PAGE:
Mobile, resource-constrained, battery-powered devices have emerged as key access points to the world's digital infrastructure. To enable our understanding of the performance of these devices, we must be able to efficiently collect accurate profile data from these devices after they are deployed in the field. Moreover, understanding the full-system power and energy behavior of these systems for real programs is vital if users are to accurately characterize, model, and develop effective techniques for extending battery life. Unfortunately, extant approaches to measuring and characterizing power and energy consumption focus on high-end processors, do not consider the complete device, employ inaccurate (program-only) simulation, rely on inaccurate, course-grained battery level data from the device, or employ expensive power measurement tools that are difficult to share across research groups and students.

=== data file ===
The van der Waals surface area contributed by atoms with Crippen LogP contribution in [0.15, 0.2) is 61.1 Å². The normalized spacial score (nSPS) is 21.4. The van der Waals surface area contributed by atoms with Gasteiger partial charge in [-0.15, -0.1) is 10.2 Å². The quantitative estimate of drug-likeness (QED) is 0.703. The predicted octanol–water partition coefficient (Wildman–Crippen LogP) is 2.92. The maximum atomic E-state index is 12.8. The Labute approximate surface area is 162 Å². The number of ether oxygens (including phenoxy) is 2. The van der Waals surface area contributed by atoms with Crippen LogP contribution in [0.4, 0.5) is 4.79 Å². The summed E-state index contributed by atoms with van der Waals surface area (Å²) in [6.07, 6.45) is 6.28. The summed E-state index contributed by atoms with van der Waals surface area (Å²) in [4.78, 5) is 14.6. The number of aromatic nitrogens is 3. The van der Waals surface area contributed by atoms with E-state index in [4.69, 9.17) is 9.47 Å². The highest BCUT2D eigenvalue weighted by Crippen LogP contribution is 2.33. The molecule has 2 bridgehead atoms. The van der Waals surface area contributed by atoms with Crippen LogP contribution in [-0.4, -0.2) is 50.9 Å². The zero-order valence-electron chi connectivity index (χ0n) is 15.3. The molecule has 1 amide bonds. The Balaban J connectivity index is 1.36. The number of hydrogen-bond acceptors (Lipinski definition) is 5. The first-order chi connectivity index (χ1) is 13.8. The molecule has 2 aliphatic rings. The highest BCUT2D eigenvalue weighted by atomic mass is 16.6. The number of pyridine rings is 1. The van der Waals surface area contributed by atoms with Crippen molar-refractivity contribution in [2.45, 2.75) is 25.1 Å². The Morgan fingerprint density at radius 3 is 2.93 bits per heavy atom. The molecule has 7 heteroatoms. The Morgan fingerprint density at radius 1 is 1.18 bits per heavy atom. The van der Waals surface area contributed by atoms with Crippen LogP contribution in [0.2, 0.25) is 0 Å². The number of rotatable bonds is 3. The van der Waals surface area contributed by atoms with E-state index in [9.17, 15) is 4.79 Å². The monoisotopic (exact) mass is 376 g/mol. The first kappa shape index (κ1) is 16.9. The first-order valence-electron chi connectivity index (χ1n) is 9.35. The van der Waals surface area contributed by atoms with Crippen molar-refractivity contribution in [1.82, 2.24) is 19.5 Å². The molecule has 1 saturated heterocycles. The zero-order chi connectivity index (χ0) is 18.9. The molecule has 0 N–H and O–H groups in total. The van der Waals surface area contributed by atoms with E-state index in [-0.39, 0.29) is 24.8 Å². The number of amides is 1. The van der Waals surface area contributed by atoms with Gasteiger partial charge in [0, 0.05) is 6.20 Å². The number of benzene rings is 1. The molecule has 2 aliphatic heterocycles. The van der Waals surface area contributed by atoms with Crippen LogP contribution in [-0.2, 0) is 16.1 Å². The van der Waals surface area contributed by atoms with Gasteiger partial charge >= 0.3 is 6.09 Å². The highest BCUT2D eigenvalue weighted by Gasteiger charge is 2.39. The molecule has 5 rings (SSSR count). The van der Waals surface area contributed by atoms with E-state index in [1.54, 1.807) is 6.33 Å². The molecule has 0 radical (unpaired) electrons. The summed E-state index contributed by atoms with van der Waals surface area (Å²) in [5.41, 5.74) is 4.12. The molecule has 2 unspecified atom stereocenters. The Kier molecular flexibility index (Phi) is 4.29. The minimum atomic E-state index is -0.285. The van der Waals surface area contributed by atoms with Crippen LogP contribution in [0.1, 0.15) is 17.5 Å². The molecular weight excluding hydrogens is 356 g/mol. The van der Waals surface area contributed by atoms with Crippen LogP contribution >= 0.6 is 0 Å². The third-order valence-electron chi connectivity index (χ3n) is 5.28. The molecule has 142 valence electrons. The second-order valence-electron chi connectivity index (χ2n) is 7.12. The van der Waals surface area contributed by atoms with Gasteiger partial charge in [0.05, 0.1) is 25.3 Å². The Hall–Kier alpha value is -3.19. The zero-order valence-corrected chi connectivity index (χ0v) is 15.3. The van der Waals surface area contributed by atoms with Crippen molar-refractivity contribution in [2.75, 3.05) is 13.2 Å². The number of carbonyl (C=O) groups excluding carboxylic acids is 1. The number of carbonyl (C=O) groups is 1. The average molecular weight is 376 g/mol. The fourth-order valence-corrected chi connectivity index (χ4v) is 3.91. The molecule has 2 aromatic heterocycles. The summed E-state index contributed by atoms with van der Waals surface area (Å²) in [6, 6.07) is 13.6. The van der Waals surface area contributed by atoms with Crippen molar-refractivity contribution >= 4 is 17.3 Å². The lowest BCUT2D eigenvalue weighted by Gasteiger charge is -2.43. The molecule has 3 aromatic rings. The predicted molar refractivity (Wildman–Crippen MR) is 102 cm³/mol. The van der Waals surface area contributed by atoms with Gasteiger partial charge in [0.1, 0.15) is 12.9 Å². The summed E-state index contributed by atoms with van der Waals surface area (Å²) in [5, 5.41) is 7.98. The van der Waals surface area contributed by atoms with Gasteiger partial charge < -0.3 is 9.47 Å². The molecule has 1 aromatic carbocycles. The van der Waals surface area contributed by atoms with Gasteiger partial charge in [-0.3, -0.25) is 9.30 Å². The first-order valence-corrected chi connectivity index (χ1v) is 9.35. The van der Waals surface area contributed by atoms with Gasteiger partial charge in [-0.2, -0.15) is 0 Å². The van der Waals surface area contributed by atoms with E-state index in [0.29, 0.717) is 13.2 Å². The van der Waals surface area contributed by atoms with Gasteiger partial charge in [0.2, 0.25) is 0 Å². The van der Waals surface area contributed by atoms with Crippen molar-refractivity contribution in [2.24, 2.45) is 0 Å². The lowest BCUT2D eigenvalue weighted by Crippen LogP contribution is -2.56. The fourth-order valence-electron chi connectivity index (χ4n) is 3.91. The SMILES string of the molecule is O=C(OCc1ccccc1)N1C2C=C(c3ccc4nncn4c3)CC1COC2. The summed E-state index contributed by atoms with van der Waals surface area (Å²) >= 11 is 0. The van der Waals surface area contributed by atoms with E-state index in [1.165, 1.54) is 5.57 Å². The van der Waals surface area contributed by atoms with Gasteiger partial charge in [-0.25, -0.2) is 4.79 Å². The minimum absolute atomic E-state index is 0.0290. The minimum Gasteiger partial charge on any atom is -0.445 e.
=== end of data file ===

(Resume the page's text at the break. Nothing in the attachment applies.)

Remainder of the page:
To address these issues, we developed remote performance monitor (RPM). The first component of RPM is an efficient technique for collecting accurate sample-based program profiles. The key to the efficacy of this technique is that we identify when to sample using the repeating patterns in program execution, phases. To enable fine-grained, full-system characterization of embedded computers, we couple and unify phase-aware profiling, hardware performance monitoring, and power and energy measurement within RPM. RPM consists of a tightly coupled set of components which (1) control lab equipment for power measurements and analysis, (2) configure target system characteristics at run-time (such as CPU and memory bus speed), (3) collect target system data using on-board hardware performance monitors (HPMs) and (4) provide a remote access interface. Users of RPM can submit and configure experiments that execute programs on the RPM target device (currently a Stargate sensor platform that is very similar to an HP iPAQ) to collect very accurate power, energy, and CPU performance data with high resolution.